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July 5, 2011

Rome is a great place to get away from occasionally, and a recent trip to Paris with my kids was just what I needed to recharge my batteries. We did the touristic things, the Louvre, the Eiffel Tower, Montmartre and the Beaubourg (where I’m sure I saw architect Renzo Piano), but we also did a great seminar with Context and explored the neighborhoods, getting a good feel for the city. Obviously, it is difficult to compare Rome and Paris, the latter being a much bigger metropolis with a different, (shorter) history, simpler hydro-geological structure and, above all, a head-start on its transformation into a European capital.  Rome was still a village when Haussman modernized Paris. It would be misguided for Rome to try to copy what works there.

That said, a lot works well in Paris and it’s not just thanks to the ruthlessness of Haussman (who, by the way, when invited to propose a plan for Rome refused, saying that the city was too precious to bulldoze through as they had in Paris).  Here are a few of my observations:

  • The Seine is a great resource and is used by the city as such, for navigation, for some automotive traffic, for picnics, recreation and art.  Its section is more varied and complex than the Tiber’s, where the embankment walls built in the late 19th century offered the simplest, most costly, and dumbest response to the interface between city and river.  A boat-ride along the Seine, albeit touristy, provided us an opportunity to understand Paris from a different, important point of view.
  • Central Paris has a lot more people and a lot few cars than Rome: the result is a vibrant, elegant, aesthetically-pleasing experience for all the senses, a feeling of safety and civility that has been lacking in Rome for years. By contrast, a walk through central Rome, stepping around big metal hulks and trying to speak over their roar and breath something other than their exhaust,  feels pretty backward and poverty-stricken.  Paris is one of those cities mentioned in a recent New York times article which discourages private cars, making it physically impossible to park at intersections, on sidewalks and on most streets in the city center;  the result is the virtuous circle of better public transit, more bike and pedestrian-friendly streets, and thus more people happy to leave their cars outside the city.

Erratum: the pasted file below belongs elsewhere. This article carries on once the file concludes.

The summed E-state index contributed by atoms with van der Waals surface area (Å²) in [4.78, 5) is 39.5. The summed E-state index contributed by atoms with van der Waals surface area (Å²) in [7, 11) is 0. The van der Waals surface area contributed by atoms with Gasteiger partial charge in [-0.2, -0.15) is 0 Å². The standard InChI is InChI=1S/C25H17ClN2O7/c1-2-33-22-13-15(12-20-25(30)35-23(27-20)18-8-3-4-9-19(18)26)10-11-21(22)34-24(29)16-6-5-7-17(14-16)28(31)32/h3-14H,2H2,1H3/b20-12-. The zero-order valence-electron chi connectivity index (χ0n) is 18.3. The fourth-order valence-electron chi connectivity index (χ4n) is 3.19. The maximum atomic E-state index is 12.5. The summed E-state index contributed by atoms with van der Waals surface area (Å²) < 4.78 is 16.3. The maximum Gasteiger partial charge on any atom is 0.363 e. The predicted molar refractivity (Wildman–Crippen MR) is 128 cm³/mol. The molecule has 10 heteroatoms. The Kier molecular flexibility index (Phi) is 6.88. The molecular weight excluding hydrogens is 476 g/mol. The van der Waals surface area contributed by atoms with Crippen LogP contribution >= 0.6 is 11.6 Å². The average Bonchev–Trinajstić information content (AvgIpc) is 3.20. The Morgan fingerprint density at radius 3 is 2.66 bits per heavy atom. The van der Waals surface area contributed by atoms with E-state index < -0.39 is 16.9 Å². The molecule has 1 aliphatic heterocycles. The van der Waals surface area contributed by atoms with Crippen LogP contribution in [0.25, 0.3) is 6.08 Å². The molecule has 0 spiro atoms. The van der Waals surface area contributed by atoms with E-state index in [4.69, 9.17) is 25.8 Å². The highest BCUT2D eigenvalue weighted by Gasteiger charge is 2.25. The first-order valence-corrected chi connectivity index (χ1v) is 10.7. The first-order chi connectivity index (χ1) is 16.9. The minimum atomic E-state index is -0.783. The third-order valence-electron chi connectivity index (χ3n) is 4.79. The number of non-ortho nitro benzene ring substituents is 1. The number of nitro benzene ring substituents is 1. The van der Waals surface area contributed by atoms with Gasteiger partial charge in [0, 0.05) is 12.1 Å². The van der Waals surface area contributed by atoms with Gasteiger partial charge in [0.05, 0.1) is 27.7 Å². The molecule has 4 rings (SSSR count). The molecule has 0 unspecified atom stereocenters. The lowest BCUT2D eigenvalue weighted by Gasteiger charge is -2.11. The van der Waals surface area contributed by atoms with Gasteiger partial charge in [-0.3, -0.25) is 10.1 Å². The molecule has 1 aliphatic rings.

• The Paris metro is old and not always in great condition, but it gets you just about anywhere.  Fortunately, Rome is not locked into aging infrastructure as are most global cities.  Although big construction interests are foolishly pursuing antiquated mega-projects like the Metro C (which will cost more than the city can afford and most-likely never become a viable transit option), Rome can still make the decision to plan a smart 21st century public transit network. Just yesterday I met with Professor Antonio Tamburrino, the engineer who has been working on sustainable transit plan for Rome, and video-taped our interview which will be posted on a future entry.
  • Paris has a bike-sharing system that works.  Although we didn’t try it out ourselves, we certainly could have, which is not true for visitors to Rome at present.  What’s more, there are clearly marked bike lanes and places to park bikes everywhere.  By contrast in Rome the other day I witnessed a priest and a vigile urbano seriously discussing the problem of a bicycle locked to a post outside the church of San Lorenzo in Lucina (while double-parked cars nearby blocked access to the pedestrian piazza).  I suggested that if every church in Rome installed a bike-rack it would provide a great incentive for cleaner transportation and help improve the church’s public image. The priest responded saying that bikes are an eyesore.

Despite all this, I really do love coming back to Rome (with newly renewed energy to fix what’s broken and appreciate what’s great).

view from our hotel in the Marais: people-friendly streets and green facades


Parisian bike-sharing

City-sponsored urban garden exhibition (at the Hotel de Ville)

One Comment leave one →
  1. July 5, 2011 11:47

    Interesting comparison to Rome Tom. For two major European cities, it’s true that they two capitals are quite different. We are happy to host Romans here anytime though! Next visit you’ll have to try out the Ve’lib bikes!


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